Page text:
Overview

Brief Summary

Genus Mustela

The genus Mustela, as treated by Larivère and Jennings (2009), includes 17 species, as follows:

1. Amazon Weasel (Mustela africana). The very poorly known Amazon Weasel (Mustela africana) received its scientific name based on a specimen believed to have originated in Africa (Hall 1951), but in fact this species is known only from the Amazon basin in Bolivia, Brazil, Ecuador, Colombia, and Peru. These weasels have been reported from primary forest and humid riparian habitats and are reported to be good swimmers and climbers. (Larivère and Jennings 2009 and references therein)  The Amazon Weasel and Colombian Weasel are the only known Mustela species that occur exclusively in South America.

2. Altai Mountain Weasel (Mustela altaica). This weasel, found in parts of central and northeastern Asia, occurs in alpine meadows, steppes, and forests from 1500 to 4000 m. It feeds on a variety of small animals, as well as berries. Although mainly terrestrial, it climbs and swims well. (Larivère and Jennings 2009 and references therein)

3. Ermine (Mustela erminea). The Ermine (Mustela erminea) is also often known as Stoat or Short-tailed Weasel. It is distributed broadly across much of North America and Eurasia, from tundra and alpine meadows to temperate woodlands, marshes and riparian habitats, and farmland, occurring from sea level up to 3000 m. The diet consists mainly of small mammals (rodents and lagomorphs), but also includes other small animals, bird eggs, and fruit. The species was introduced to New Zealand to control rabbit populations and is now considered a pest because of its impact on native bird populations. Ermine are trapped for their fur in North America and Russia. With the exception of some populations in the southern part of the range, the coat changes in the fall from brown above and whitish below to all white (except for the black tail tip) and this white winter fur has long been used in trimming coats and making stoles. (Larivère and Jennings 2009 and references therein)

4. Steppe Polecat (Mustela eversmanii). The Steppe Polecat (Mustela eversmanii) is found from southeastern Europe through central and northeastern Asia in steppe, open grasslands, and semi-desert. The diet includes small mammals and other small animals. These weasels may spend much of their time exploring the burrows of small mammals in search of prey. Although this species is not very well known, it is not believed to be threatened over most of its range. (Larivère and Jennings 2009 and references therein)

5. Colombian Weasel (Mustela felipei). The Colombian Weasel (Mustela felipei), which is known only from a handful of specimens from northern Ecuador and western Colombia, was first described in 1978 (Izor and de la Torre 1978). Very little is known about this weasel, which may be South America's rarest carnivore, known only from a region of around 10,000 km2 where deforestation is ongoing. Most specimens have been collected near riparian areas at elevations between 1700 m and 2700 m. (Larivère and Jennings 2009 and references therein)

6. Long-tailed Weasel (Mustela frenata). The Long-tailed Weasel (Mustela frenata) is found across southern Canada and most of the United States south through Mexico, Central America, and western South America to Bolivia. Long-tailed Weasels are found in a wide range of habitats, from forested areas to agricultural fields, but are especially associated with open brushy or grassy areas near water. In Canada and the northern United States, the summer coat, which is brown above and whitish below, becomes all white (except for the black tail tip) in winter; Long-tailed Weasels in the southern United States, Mexico, and Central America (which do not molt into a white summer coat) have distinctive white or yellow facial markings. The diet consists mainly of rodents and other small mammals. Although mainly terrestrial, Long-tailed Weasels can climb and swim well. Long-tailed Weasels, which are relatively common over most of their range, are trapped in North America for their white winter fur. (Larivère and Jennings 2009 and references therein)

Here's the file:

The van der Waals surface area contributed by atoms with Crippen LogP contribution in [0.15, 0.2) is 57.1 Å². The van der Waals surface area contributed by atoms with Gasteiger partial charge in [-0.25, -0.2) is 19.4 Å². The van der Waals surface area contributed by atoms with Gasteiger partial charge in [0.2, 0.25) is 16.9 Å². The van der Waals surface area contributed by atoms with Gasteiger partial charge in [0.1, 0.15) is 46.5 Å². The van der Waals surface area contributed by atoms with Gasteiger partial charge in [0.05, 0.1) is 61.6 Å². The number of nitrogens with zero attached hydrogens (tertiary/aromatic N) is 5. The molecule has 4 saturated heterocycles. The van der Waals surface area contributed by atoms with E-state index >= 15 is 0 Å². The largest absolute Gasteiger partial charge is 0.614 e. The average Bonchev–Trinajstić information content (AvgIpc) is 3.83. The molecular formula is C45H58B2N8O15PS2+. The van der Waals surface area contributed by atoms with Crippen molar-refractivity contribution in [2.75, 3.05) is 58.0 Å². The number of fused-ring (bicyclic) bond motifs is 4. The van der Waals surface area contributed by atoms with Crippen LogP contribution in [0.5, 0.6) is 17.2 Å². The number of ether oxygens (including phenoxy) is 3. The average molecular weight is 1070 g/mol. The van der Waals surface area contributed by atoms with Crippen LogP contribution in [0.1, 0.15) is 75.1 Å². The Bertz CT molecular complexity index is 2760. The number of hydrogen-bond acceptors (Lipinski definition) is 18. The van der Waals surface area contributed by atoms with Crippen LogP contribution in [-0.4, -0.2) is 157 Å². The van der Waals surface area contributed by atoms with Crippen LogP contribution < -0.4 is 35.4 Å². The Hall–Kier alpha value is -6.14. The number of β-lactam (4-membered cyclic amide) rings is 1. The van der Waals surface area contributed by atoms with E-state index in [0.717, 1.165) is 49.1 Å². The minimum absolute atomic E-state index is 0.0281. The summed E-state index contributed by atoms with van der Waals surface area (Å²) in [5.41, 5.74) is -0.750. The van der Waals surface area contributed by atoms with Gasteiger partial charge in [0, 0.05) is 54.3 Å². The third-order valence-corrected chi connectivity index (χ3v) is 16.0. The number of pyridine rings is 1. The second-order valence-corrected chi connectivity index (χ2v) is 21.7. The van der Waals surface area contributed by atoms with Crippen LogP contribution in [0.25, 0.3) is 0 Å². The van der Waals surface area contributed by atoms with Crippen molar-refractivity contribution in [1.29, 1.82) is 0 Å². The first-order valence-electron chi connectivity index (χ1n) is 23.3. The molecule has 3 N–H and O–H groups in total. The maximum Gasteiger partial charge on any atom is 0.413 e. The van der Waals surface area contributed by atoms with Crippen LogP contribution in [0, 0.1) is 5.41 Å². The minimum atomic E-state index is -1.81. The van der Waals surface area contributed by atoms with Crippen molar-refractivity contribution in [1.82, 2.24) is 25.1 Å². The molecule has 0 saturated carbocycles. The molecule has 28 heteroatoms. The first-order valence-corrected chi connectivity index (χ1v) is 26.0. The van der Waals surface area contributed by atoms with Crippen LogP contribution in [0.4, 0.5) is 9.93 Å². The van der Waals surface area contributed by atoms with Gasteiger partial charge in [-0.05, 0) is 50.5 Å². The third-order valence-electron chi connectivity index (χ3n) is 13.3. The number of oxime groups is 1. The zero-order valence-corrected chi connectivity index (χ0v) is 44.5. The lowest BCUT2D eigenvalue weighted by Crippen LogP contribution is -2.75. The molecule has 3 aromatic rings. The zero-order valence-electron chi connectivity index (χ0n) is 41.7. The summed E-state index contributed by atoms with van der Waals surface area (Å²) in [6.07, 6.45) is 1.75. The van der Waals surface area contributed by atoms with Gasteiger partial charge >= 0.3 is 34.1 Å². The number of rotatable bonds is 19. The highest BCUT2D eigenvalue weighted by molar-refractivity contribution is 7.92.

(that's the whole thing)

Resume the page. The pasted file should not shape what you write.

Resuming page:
7. Japanese Weasel (Mustela itatsi). The Japanese Weasel (Mustela itatsi) was previously considered to be a subspecies of the Siberian Weasel. This weasel is native to Japan but has been introduced to Hokkaido (Japan's second largest island) and Russia (South Sakhalin); it was introduced to Zamami Island (in Okinawa, Japan) in 1957 and 1958. Japanese Weasels are often found near water and sometimes near human dwellings. The diet is reported to consist of insects, reptiles, small mammals, fish, arthropods (including crustaceans), and fruit. This nocturnal weasel is considered common throughout its range. It has been introduced in some areas for the purpose of controlling rats and snakes. (Larivère and Jennings 2009 and references therein)

8. Yellow-bellied Weasel (Mustela kathiah). The Yellow-bellied Weasel (Mustela kathiah) is found from northeastern India and Nepal to southern and eastern China and south through Laos and Vietnam. It occurs in pine forests up to 4000 m, above the timber line. In western Himalaya it is found from 3000-5200 m in the cold deserts, but in Hong Kong it occurs at much lower altitudes, from near sea level to over 200 m. These weasels are reported to feed on rodents, birds, eggs, lizards, frogs, insects, and fruit. Although populations are not known to be threatened, little is known about this species. (Larivère and Jennings 2009 and references therein)

9. European Mink (Mustela lutreola). The European Mink is found along rivers, streams and lakes, rarely more than 100 m from freshwater. Areas with densely vegetated banks are preferred. Although the American Mink (Neovison vison) and European Mink are morphologically and ecologically similar, molecular phylogenetic analyses indicate that they are not actually closely related within the subfamily Mustelinae (Harding and Smith 2009 and references therein). The European Mink is very patchily distributed and has been extirpated from much of its original range in Europe, with populations now found in Belarus, Estonia, France, Latvia, Romania, Russia (west of the Urals), and northern Spain (recently colonized). It is extinct in Austria, Bulgaria, Czech Republic, Germany, Hungary, Montenegro, Poland, Serbia, and Slovakia and populations have declined elsewhere in Europe. Habitat loss and degradation has resulted from hydroelectric development, river channelization, and water pollution. Although its fur is less valuable than that of the American Mink, the European Mink was nevertheless widely trapped commercially. Now legally protected, accidental trapping still occurs. In some areas, automobiles are a source of mortality. Competition with alien invasive American Mink has been suggested as a possible threat, as has hybridization with European Polecats in Spain and France. The diet includes small mammals, birds, amphibians, fish, molluscs, crabs, and insects. Water Voles (Arvicola amphibius) are often a major component in the diet. Conservation efforts are ongoing. (Larivère and Jennings 2009 and references therein)